LEADS Fall Elective will be offered to second year medical students who have participated in the spring and/or summer courses. It is designed to utilize advanced advocacy and leadership skills with direct application to a current community or health policy concern. The first offering of this course will be in the Fall of 2008. We have identified a need in the community that affects care to the underserved: malpractice liability concerns prevent many volunteer health professionals from offering their services in free clinics. The class will be facilitated by the LEADS faculty, but the direction of the course will be determined by the students. The class will explore the current legal environment around this issue, compare and contrast that with other states, and engage volunteers and community health center leaders to learn more about what barriers, real and perceived, exist that prevent providers from volunteering. Ultimately the class will devise a strategic advocacy plan that will include an action plan for lowering the liability-related barriers for volunteering in these clinics. The goal of the class is to provide an opportunity to practice advocacy skills by addressing a real problem with a direct, measurable impact on the health and care of the underserved. For complete course objectives please see the Course Syllabus.
On-line Health Module
Many health care providers wish to advocate for patients when individual clinical concerns reflect broader public health issues. Addressing health policy at the level of state legislation is an important step to understand when facilitating change. This program offers sequential steps toward approaching and negotiating mechanics of the legislative process.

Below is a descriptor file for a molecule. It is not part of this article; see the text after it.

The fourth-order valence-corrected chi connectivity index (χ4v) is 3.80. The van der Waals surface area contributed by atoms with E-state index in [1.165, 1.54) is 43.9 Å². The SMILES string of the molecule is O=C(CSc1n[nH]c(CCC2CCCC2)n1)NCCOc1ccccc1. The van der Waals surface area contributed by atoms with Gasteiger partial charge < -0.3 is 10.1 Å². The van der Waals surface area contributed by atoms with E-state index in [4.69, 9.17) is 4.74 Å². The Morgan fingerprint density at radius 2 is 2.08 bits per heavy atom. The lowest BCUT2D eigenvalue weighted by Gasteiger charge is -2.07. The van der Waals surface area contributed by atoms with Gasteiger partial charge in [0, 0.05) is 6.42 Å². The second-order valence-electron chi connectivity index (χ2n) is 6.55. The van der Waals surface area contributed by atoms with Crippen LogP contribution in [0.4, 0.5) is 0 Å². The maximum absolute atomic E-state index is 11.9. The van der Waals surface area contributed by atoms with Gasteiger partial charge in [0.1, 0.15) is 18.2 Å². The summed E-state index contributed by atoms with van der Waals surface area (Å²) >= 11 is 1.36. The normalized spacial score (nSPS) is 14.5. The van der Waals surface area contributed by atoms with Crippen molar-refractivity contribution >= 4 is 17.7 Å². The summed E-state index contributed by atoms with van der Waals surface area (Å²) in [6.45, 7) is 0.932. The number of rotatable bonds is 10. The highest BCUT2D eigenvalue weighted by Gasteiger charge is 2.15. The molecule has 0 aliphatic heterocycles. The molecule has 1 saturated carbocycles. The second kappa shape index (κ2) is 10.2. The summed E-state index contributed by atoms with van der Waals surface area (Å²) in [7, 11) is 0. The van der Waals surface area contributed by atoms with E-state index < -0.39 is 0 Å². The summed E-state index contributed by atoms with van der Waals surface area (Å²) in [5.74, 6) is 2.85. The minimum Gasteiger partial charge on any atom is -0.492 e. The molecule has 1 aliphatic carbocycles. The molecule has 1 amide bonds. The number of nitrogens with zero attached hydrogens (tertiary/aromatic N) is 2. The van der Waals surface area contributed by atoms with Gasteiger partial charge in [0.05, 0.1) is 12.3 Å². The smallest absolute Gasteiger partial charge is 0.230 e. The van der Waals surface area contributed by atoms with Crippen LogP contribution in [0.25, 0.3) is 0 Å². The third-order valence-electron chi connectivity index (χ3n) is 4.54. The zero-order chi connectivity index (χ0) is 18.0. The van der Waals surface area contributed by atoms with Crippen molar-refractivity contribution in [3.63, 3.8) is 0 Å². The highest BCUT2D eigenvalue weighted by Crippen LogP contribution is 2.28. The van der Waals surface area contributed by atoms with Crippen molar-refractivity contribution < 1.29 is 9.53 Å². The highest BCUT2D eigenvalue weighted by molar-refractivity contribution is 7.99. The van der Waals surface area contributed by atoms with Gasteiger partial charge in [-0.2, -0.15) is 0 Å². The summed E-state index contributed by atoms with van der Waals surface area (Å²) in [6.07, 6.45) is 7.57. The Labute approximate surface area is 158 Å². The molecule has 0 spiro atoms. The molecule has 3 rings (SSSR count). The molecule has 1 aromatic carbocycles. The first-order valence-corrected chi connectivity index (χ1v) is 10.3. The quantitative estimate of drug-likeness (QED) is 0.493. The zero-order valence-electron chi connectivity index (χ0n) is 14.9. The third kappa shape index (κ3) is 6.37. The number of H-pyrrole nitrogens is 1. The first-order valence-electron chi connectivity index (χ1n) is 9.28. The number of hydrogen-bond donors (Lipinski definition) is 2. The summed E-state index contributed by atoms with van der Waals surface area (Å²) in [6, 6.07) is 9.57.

• Media Advocacy: Use the broadcast and print media to advocate the objectives or activities of
a community organization.
• Dialogue on Leadership Research: Appreciate that modern leadership research and non-fiction
biographies offer insights for community health leaders which will enable them to bring
community organizations to higher levels of effectiveness.
• Legislative advocacy: Through a web-based exercise and small group sessions students will
participate in a simulation to review the legislative process, read a bill, write a legislative fact
sheet, work with a coalition, negotiate and compromise to pass legislation, develop a media
strategy, and mobilize grass roots support.
Health Care Module Link
Track Students are required to attend 50% of our speaker seminars
WATCH FOR OUR UPCOMING SPEAKERS SERIES